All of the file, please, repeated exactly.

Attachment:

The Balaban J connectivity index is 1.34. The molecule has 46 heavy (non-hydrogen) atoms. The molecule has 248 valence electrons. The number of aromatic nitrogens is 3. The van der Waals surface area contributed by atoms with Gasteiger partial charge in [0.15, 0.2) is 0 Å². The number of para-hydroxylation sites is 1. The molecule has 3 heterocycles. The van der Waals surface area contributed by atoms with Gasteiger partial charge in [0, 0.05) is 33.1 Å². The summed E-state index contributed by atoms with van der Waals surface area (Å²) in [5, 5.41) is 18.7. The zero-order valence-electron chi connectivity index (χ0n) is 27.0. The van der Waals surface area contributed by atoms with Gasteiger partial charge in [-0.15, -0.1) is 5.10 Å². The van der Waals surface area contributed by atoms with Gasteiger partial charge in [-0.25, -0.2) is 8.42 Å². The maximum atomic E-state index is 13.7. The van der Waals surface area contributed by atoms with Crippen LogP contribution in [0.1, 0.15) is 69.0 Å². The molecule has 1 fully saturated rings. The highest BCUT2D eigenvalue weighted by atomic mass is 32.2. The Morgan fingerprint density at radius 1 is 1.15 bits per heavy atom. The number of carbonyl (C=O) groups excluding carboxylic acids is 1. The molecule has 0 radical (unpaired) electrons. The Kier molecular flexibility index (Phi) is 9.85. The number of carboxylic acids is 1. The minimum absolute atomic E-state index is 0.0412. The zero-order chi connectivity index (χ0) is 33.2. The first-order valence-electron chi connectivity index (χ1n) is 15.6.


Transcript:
The Balaban J connectivity index is 1.34. The molecule has 46 heavy (non-hydrogen) atoms. The molecule has 248 valence electrons. The number of aromatic nitrogens is 3. The van der Waals surface area contributed by atoms with Gasteiger partial charge in [0.15, 0.2) is 0 Å². The number of para-hydroxylation sites is 1. The molecule has 3 heterocycles. The van der Waals surface area contributed by atoms with Gasteiger partial charge in [0, 0.05) is 33.1 Å². The summed E-state index contributed by atoms with van der Waals surface area (Å²) in [5, 5.41) is 18.7. The zero-order valence-electron chi connectivity index (χ0n) is 27.0. The van der Waals surface area contributed by atoms with Gasteiger partial charge in [-0.15, -0.1) is 5.10 Å². The van der Waals surface area contributed by atoms with Gasteiger partial charge in [-0.25, -0.2) is 8.42 Å². The maximum atomic E-state index is 13.7. The van der Waals surface area contributed by atoms with Crippen LogP contribution in [0.1, 0.15) is 69.0 Å². The molecule has 1 fully saturated rings. The highest BCUT2D eigenvalue weighted by atomic mass is 32.2. The Morgan fingerprint density at radius 1 is 1.15 bits per heavy atom. The number of carbonyl (C=O) groups excluding carboxylic acids is 1. The molecule has 0 radical (unpaired) electrons. The Kier molecular flexibility index (Phi) is 9.85. The number of carboxylic acids is 1. The minimum absolute atomic E-state index is 0.0412. The zero-order chi connectivity index (χ0) is 33.2. The first-order valence-electron chi connectivity index (χ1n) is 15.6.